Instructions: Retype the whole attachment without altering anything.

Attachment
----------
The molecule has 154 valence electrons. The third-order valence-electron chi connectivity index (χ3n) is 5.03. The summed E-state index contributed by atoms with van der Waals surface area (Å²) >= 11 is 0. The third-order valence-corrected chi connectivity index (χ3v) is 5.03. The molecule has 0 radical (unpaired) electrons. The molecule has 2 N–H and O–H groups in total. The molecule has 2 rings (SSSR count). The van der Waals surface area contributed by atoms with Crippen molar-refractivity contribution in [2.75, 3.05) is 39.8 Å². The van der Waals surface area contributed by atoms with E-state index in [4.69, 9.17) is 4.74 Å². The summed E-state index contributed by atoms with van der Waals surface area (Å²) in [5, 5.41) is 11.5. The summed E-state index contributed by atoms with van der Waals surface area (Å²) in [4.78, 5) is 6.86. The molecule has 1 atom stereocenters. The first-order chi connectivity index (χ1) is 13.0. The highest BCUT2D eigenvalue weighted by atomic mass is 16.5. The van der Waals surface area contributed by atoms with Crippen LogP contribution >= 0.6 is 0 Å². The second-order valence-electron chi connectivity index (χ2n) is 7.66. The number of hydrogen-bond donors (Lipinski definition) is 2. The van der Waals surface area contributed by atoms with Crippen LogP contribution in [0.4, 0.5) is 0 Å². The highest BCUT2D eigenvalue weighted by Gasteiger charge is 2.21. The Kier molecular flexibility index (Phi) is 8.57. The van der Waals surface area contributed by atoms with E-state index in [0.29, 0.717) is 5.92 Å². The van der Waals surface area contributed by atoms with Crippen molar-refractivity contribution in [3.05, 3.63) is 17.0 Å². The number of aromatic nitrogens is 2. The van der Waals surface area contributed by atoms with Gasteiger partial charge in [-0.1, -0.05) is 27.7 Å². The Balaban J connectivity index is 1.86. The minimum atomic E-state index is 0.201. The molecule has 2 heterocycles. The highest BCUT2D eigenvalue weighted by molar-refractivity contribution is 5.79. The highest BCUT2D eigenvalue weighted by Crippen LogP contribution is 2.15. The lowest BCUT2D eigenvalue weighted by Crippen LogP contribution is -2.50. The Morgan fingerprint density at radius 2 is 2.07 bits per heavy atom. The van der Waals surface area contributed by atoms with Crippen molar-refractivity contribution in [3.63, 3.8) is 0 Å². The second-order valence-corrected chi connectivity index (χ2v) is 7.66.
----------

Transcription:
The molecule has 154 valence electrons. The third-order valence-electron chi connectivity index (χ3n) is 5.03. The summed E-state index contributed by atoms with van der Waals surface area (Å²) >= 11 is 0. The third-order valence-corrected chi connectivity index (χ3v) is 5.03. The molecule has 0 radical (unpaired) electrons. The molecule has 2 N–H and O–H groups in total. The molecule has 2 rings (SSSR count). The van der Waals surface area contributed by atoms with Crippen molar-refractivity contribution in [2.75, 3.05) is 39.8 Å². The van der Waals surface area contributed by atoms with E-state index in [4.69, 9.17) is 4.74 Å². The summed E-state index contributed by atoms with van der Waals surface area (Å²) in [5, 5.41) is 11.5. The summed E-state index contributed by atoms with van der Waals surface area (Å²) in [4.78, 5) is 6.86. The molecule has 1 atom stereocenters. The first-order chi connectivity index (χ1) is 13.0. The highest BCUT2D eigenvalue weighted by atomic mass is 16.5. The van der Waals surface area contributed by atoms with Crippen LogP contribution >= 0.6 is 0 Å². The second-order valence-electron chi connectivity index (χ2n) is 7.66. The number of hydrogen-bond donors (Lipinski definition) is 2. The van der Waals surface area contributed by atoms with Crippen LogP contribution in [0.4, 0.5) is 0 Å². The highest BCUT2D eigenvalue weighted by Gasteiger charge is 2.21. The Kier molecular flexibility index (Phi) is 8.57. The van der Waals surface area contributed by atoms with E-state index in [0.29, 0.717) is 5.92 Å². The van der Waals surface area contributed by atoms with Crippen molar-refractivity contribution in [3.05, 3.63) is 17.0 Å². The number of aromatic nitrogens is 2. The van der Waals surface area contributed by atoms with Gasteiger partial charge in [-0.1, -0.05) is 27.7 Å². The Balaban J connectivity index is 1.86. The minimum atomic E-state index is 0.201. The molecule has 2 heterocycles. The highest BCUT2D eigenvalue weighted by molar-refractivity contribution is 5.79. The highest BCUT2D eigenvalue weighted by Crippen LogP contribution is 2.15. The lowest BCUT2D eigenvalue weighted by Crippen LogP contribution is -2.50. The Morgan fingerprint density at radius 2 is 2.07 bits per heavy atom. The van der Waals surface area contributed by atoms with Crippen molar-refractivity contribution in [3.63, 3.8) is 0 Å². The second-order valence-corrected chi connectivity index (χ2v) is 7.66.